Gioia, a poet, didn’t suggest that people had stopped reading poetry because the supply of stanzas had outstripped demand. Rather, he argued that this was a problem not merely for authors and publishers, but for all Americans. He warned that the decline in “engaged literacy” would result in a nation “less informed, active, and independent-minded. These are not qualities that a free, innovative, or productive society can afford to lose.”

Similar arguments could be made for drama. The idea that theatre enables catharsis is rather musty. But few would deny that the immediacy of live performance encourages empathy more immediately than television or film. Unlike reading or watching TV, theatre is a communal exercise, encouraging interpersonal exchange – if only at the theatre bar. A compassionate and socially adept populace should be as welcome as an active and independent-minded one.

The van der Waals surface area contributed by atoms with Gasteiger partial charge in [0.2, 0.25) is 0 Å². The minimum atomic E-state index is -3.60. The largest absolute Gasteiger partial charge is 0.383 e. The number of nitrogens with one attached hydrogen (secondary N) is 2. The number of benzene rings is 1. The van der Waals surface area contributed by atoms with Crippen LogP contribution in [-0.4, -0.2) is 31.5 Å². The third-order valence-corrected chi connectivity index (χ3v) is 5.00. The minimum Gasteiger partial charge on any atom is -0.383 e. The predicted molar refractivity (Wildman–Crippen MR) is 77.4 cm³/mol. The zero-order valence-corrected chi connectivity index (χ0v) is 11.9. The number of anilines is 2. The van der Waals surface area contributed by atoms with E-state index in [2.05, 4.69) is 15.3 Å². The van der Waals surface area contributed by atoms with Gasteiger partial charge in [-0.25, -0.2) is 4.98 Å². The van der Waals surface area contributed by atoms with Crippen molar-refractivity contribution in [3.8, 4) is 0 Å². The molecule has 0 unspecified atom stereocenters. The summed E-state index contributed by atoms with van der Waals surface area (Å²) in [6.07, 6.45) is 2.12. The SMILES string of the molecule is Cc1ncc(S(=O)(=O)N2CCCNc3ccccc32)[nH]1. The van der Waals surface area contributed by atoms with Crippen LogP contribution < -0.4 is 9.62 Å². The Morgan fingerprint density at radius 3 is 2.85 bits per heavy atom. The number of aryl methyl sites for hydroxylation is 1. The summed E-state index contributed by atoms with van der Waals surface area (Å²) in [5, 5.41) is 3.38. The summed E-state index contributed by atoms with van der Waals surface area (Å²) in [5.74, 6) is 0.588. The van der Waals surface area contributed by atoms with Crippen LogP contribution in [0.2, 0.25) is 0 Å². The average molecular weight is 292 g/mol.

The NEA already sponsors some theatre outreach, but why not launch a Big See? The endowment could partner with hundreds of communities to encourage attendance at theatre productions and ensure that all schoolchildren have access and exposure to plays, developing a new generation of audience members.